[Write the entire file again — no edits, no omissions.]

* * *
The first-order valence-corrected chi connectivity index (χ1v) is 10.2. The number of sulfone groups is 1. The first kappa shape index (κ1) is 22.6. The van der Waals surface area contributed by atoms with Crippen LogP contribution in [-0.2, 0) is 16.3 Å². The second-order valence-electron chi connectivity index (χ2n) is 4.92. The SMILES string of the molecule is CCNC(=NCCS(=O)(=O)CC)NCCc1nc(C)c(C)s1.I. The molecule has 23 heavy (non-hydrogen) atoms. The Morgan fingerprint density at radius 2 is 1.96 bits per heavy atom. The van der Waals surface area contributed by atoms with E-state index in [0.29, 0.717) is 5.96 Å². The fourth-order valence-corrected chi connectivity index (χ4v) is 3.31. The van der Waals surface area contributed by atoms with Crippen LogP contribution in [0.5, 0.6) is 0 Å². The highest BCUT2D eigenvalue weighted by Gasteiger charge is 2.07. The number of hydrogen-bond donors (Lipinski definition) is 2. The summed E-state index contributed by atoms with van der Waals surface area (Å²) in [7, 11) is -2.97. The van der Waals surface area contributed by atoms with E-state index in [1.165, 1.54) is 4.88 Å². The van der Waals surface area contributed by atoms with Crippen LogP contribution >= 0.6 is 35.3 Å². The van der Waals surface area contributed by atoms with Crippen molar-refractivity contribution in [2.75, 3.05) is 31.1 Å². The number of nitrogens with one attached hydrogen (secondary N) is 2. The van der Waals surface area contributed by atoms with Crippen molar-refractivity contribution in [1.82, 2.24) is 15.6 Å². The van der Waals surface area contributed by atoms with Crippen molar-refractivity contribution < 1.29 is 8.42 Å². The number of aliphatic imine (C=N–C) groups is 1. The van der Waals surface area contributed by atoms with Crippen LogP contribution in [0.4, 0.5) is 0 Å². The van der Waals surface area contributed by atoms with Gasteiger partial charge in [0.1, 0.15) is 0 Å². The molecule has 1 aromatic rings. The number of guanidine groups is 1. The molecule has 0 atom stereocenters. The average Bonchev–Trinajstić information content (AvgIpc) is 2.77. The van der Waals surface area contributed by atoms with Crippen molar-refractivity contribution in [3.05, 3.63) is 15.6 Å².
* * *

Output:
The first-order valence-corrected chi connectivity index (χ1v) is 10.2. The number of sulfone groups is 1. The first kappa shape index (κ1) is 22.6. The van der Waals surface area contributed by atoms with Crippen LogP contribution in [-0.2, 0) is 16.3 Å². The second-order valence-electron chi connectivity index (χ2n) is 4.92. The SMILES string of the molecule is CCNC(=NCCS(=O)(=O)CC)NCCc1nc(C)c(C)s1.I. The molecule has 23 heavy (non-hydrogen) atoms. The Morgan fingerprint density at radius 2 is 1.96 bits per heavy atom. The van der Waals surface area contributed by atoms with E-state index in [0.29, 0.717) is 5.96 Å². The fourth-order valence-corrected chi connectivity index (χ4v) is 3.31. The van der Waals surface area contributed by atoms with Crippen LogP contribution in [0.5, 0.6) is 0 Å². The highest BCUT2D eigenvalue weighted by Gasteiger charge is 2.07. The number of hydrogen-bond donors (Lipinski definition) is 2. The summed E-state index contributed by atoms with van der Waals surface area (Å²) in [7, 11) is -2.97. The van der Waals surface area contributed by atoms with E-state index in [1.165, 1.54) is 4.88 Å². The van der Waals surface area contributed by atoms with Crippen LogP contribution >= 0.6 is 35.3 Å². The van der Waals surface area contributed by atoms with Crippen molar-refractivity contribution in [2.75, 3.05) is 31.1 Å². The number of nitrogens with one attached hydrogen (secondary N) is 2. The van der Waals surface area contributed by atoms with Crippen molar-refractivity contribution in [1.82, 2.24) is 15.6 Å². The van der Waals surface area contributed by atoms with Crippen molar-refractivity contribution < 1.29 is 8.42 Å². The number of aliphatic imine (C=N–C) groups is 1. The van der Waals surface area contributed by atoms with Crippen LogP contribution in [0.4, 0.5) is 0 Å². The van der Waals surface area contributed by atoms with Gasteiger partial charge in [0.1, 0.15) is 0 Å². The molecule has 1 aromatic rings. The number of guanidine groups is 1. The molecule has 0 atom stereocenters. The average Bonchev–Trinajstić information content (AvgIpc) is 2.77. The van der Waals surface area contributed by atoms with Crippen molar-refractivity contribution in [3.05, 3.63) is 15.6 Å².